Hillary Clinton jumped into the vaccination fray this week with a tweet hashtagged #GrandmothersKnowBest, but does that knowledge extend to the choice of medical adviser? The Daily Caller’s Chuck Ross wonders about that too, considering that the Clinton’s personal physician co-wrote a book with anti-vaccination activist Robert F. Kennedy claiming a link between thimerasol and autism — the same claim that a debunked study made in 1998. Dr. Mark Hyman even appeared on TV to promote the core anti-vaccine argument on Dr. Oz:
Dr. Mark Hyman most recently expressed those skeptical views in a book he co-wrote with Robert Kennedy Jr. titled: “Thimerosal: Let the Science Speak.”
In the book and in a recent TV appearance on “Dr. Oz,” Hyman and Kennedy expressed concern that the mercury in thimerosal, a preservative used in some vaccines, is associated with autism, developmental delays and certain illnesses.
That belief is considered controversial in the medical community.
While Hyman has claimed that he is not a so-called “anti-vaxxer,” he has questioned whether people should get the flu vaccine and has supported the theory that the measles, mumps and rubella vaccine (MMR) can cause autism and other issues.
Just to make this clear: the MMR vaccine used in the US has no thimerasol or mercury in it. The FDA did two reviews of the hypothesized thimerasol/mercury link to autism and found no evidence to support it. Only the flu vaccines have trace elements of either.
Ross isn’t the first to report that Hyman is the personal medical adviser to the Clintons. In April of last year, the New York Times did an extensive profile of Hyman, noting that he had spent the last decade helping Bill Clinton remain healthy after a quadruple bypass. Not only had Hyman become their personal physician, the Times’ Amy Chozick reported, he had become one of their inner circle:
Dr. Hyman was charged with helping the former president after a 2004 quadruple bypass surgery. In the time since, the doctor has become part of the Clintons’ circle of friends and advisers, but one with an important difference.
The Clintons, after all, have a small army of aides who offer political and policy advice, but not many who can tell a former and potential president to lay off the ranch dressing. …
Dr. Hyman, who made a name for himself advising the moneyed urbanites who retreat to Canyon Ranch in Lenox, Mass., met Mrs. Clinton at a fund-raiser in New York when she was in the Senate. The two quickly dived into a wonky conversation about childhood obesity and his philosophy of healthful eating. “She then called me and we’ve just become friends,” he said.
Chozick included testimonials from both Clintons in the article:
The Clintons have, in turn, referred several friends to Dr. Hyman. “In his other life, this guy is a real doctor,” Mr. Clinton said during a 2012 panel discussion with Dr. Hyman, Jillian Michaels (of “Biggest Loser” fame) and Billie Jean King, among others, at a health conference hosted by the Clinton Foundation.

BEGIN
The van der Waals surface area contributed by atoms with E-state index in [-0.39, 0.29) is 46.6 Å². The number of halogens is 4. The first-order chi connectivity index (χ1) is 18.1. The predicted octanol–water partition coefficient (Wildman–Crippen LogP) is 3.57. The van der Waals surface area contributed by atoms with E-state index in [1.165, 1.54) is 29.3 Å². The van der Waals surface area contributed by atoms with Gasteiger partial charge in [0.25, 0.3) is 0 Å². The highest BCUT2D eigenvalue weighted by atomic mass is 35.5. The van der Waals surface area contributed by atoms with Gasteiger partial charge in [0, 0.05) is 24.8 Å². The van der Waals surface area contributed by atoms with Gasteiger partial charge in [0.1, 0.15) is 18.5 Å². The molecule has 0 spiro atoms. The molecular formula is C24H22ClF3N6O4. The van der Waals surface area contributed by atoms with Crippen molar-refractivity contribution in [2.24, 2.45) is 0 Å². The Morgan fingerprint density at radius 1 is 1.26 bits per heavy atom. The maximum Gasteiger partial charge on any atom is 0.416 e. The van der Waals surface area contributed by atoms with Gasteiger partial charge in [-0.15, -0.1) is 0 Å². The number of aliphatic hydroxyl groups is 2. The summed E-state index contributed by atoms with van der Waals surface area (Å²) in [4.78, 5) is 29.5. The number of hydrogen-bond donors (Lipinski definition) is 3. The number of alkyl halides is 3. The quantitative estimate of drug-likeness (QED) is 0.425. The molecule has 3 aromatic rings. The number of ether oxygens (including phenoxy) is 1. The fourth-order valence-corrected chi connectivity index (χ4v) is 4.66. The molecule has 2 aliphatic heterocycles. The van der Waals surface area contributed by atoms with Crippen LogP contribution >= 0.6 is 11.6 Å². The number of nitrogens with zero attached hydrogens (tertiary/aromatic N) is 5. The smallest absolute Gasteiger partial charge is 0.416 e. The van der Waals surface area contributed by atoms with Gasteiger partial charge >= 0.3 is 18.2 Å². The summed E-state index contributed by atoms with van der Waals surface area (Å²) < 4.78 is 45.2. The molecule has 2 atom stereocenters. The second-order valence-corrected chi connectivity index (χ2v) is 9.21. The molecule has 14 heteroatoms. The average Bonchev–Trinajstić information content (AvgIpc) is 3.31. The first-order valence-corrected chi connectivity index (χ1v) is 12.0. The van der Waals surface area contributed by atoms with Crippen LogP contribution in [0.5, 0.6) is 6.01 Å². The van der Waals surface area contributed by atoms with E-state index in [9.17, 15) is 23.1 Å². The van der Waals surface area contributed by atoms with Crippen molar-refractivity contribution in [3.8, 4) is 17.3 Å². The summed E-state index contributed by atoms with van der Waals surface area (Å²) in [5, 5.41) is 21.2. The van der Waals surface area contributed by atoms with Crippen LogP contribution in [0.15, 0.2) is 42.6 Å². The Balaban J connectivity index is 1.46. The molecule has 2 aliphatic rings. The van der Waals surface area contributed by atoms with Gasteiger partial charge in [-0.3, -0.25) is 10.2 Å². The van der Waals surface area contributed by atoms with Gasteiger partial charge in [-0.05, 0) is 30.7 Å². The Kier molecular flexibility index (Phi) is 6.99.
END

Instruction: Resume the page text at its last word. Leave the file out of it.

“He did amazing blood work on me and a lot of other people I know,” Mr. Clinton said, adding that it all started with “a very sophisticated biomedical analysis and he basically gave them their whole lives back.”
In other words, Ross is correct: Hyman is a close adviser to the Clintons, especially on medical issues. How does one resolve that against Clinton’s tweet:
— Hillary Clinton (@HillaryClinton) February 3, 2015
He’s not just a political aide with an opinion, or a doctor who may have had a passing curiosity about test results. He’s an activist for vaccination skepticism, and he’s the same doctor Hillary and Bill have been referred to their friends and colleagues for years. Will the media go after Hyman and the Clintons the way they went after Republican candidates who said much less this week?
In my column for The Fiscal Times, I conclude that this all seems … very familiar:
Meanwhile, the media has preened over the last few days about “settled science” while not taking a very close look at their track records. Jon Stewart spent Tuesday night railing at Paul, Christie, and the “mindful stupidity” of “science-denying affluent California liberals,” without noting that Stewart himself offered his platform to Robert F. Kennedy Jr in 2005 to promote the same kind of science denial from an affluent Massachusetts liberal.
The Washington Post, where Ruth Marcus cast this issue as a Republican episode of science denial, had just one week earlier offered an explainer that the problem wasn’t entirely limited to the left.
The policy positions staked out by Christie and Paul are also virtually indistinguishable from the White House, too. Both urged parents to vaccinate, but didn’t endorse a governmental mandate requiring it. That’s precisely what the White House says, too, according to White House Press Secretary Josh Earnest. “The President believes it shouldn’t require a law for people to exercise common sense and do the right thing,” Earnest replied on a question specifically asking about the measles vaccine and the state-based regulations that allow parents to opt out for personal and/or religious beliefs.
In other words, most of the “news” along these lines is actually not news at all. It’s reminiscent of the way the media blew up the non-issue of contraception into a “war on women” in the 2012 cycle. Few are willing to force parents to vaccinate, while every potential candidate believes that vaccinations – especially the core vaccinations – are safe and necessary. Perhaps at some point we can get back to issues that truly matter in the next presidential race, such as national security policy, federal spending, and the economy, rather than chase media-created rabbits down non-existent holes.
It’s gonna be a long, looooooooong primary.